Chislehurst musician writes World Cup song to extend his life

PUBLISHED: 07:00 29 May 2014

Steve Dawson, who has written the world cup song, with his wife Donna.

Steve Dawson, who has written the world cup song, with his wife Donna.


A professional musician has written a World Cup song in the hope of extending his life and raising money to fund research into cancer.

Steve Dawson, 55, of Chislehurst, is suffering from glioblastoma multiforme grade IV, a terminal brain tumour which has grown above his ear.

The trumpet player and father of two has undergone chemotherapy, radiotherapy and two bouts of surgery.

It was before his last operation that he came up with the idea to write the World Cup song, despite pressure from the tumour meaning he could not hear.

Steve was able to write his ideas down, but could not listen to what was played.

His wife Donna said: “He started writing it, I helped him. He just got this urge to go into the studio and do it.

“It’s amazing that the song came together because he couldn’t tell us what he wanted. He said he really wanted to do something for brain cancer charities because they don’t get much money. They desperately need it because they need to discover where these aggressive tumours are coming from and what can we do to stop them.”

Following surgery Steve’s hearing was restored slightly and listening to the song for the first time, he said: “I need to fix the bassline.”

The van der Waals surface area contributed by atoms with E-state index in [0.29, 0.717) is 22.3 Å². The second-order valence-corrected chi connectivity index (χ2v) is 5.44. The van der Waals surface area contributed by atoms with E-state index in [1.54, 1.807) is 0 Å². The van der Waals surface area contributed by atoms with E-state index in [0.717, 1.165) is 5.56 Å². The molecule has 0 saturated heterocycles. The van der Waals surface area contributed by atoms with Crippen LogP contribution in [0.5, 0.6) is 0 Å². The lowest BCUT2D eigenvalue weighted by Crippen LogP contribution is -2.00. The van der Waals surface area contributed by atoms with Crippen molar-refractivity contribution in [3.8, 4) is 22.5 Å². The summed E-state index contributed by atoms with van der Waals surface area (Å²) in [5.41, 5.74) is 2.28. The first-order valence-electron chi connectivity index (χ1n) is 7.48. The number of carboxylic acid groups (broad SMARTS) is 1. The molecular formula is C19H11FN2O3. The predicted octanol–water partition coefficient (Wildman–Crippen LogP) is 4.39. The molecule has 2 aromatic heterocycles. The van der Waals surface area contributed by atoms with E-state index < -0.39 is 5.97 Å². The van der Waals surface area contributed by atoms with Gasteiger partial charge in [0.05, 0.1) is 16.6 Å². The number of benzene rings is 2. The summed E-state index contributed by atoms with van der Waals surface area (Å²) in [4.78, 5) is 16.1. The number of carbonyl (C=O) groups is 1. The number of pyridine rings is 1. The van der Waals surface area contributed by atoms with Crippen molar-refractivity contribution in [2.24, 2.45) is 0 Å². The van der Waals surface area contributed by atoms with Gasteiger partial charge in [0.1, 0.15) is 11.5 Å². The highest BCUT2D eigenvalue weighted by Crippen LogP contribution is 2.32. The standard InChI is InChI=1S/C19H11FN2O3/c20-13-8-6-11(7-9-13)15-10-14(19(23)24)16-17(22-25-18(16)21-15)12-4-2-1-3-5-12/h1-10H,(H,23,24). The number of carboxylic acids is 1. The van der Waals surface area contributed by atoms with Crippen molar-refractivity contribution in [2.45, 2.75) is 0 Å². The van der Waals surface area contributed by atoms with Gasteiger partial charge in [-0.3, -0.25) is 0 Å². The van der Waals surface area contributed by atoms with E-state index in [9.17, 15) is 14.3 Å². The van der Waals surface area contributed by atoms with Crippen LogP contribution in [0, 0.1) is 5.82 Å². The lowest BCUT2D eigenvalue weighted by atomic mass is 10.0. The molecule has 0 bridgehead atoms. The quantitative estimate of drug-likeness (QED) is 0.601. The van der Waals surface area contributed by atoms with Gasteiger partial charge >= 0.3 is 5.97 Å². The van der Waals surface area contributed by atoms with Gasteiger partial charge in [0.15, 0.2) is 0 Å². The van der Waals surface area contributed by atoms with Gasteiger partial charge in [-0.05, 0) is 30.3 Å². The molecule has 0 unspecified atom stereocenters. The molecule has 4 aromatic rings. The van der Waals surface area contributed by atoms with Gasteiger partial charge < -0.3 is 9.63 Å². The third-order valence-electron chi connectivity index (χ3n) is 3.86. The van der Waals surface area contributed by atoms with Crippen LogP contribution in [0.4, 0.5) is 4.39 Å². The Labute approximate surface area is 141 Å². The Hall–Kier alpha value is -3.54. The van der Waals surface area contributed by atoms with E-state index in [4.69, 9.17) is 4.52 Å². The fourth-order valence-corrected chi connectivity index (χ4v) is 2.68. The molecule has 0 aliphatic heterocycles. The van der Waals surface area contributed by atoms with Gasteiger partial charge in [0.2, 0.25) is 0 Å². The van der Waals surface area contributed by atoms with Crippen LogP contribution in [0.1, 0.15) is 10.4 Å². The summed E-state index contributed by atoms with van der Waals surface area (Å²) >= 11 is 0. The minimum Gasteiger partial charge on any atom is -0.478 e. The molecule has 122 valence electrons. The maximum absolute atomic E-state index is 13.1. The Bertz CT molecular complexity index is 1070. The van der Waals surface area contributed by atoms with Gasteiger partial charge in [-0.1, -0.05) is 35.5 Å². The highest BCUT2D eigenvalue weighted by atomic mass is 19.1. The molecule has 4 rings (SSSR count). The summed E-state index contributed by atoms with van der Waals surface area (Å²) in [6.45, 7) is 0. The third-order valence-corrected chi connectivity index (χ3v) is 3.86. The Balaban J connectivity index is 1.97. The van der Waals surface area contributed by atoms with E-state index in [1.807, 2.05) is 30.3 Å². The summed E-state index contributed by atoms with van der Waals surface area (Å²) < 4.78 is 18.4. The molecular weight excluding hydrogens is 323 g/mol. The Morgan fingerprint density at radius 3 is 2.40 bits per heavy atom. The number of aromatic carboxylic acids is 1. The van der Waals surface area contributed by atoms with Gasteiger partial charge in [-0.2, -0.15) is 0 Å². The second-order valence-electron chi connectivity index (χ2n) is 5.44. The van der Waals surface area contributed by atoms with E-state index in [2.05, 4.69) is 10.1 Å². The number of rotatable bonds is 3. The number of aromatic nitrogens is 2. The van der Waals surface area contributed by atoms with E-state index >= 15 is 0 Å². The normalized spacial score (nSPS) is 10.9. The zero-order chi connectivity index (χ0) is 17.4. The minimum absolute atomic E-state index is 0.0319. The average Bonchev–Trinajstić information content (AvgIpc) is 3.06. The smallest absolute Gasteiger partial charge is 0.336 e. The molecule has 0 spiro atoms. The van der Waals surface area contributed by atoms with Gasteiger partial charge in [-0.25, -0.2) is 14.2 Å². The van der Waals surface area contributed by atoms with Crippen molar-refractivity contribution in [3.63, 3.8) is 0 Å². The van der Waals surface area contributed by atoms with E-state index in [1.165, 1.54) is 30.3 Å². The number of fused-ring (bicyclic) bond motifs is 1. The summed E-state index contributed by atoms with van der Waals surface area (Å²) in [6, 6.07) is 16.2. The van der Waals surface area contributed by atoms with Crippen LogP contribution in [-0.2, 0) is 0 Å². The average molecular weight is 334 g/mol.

As well as donating money to charities helping brain tumour sufferers, Donna hopes that proceeds from the song will be enough to purchase the life-lengthening drug Avastin, which is not available on the NHS.

“We are not looking for a cure, there is no such thing at the moment.

“We are just trying to keep him alive as long as possible without infringing on his quality of life,” Donna said.

She said it costs £2,500 for one cycle of Avastin and at least three are needed before they can tell if it is working.

There are also nursing costs to consider and Steve’s family aim to raise at least £11,000.

“What I’m hoping for is that the World Cup song will be picked up and sold,” she said.

“It’s trying to get it into the right hands and to the right people.”

Donna said that writing the song had been a meaningful experience for the couple, who met in 1979 when they performed in the same big band.

Several musicians banded together to help Steve with the song and Donna said that due to his good nature, people were happy to support it.

“A lot of people really love him and think the world of him and respect his work and respect his music.

“We know what he’s done, we know what he’s accomplished, but he’s always given back a lot.

“If Steve’s World Cup Song could help unite and uplift people, while raising funds to extend his life and the lives of many other brain cancer patients, it would be a dream come true.”

To listen to Steve’s song visit

His family respectfully request that people who like the song donate to his cause.

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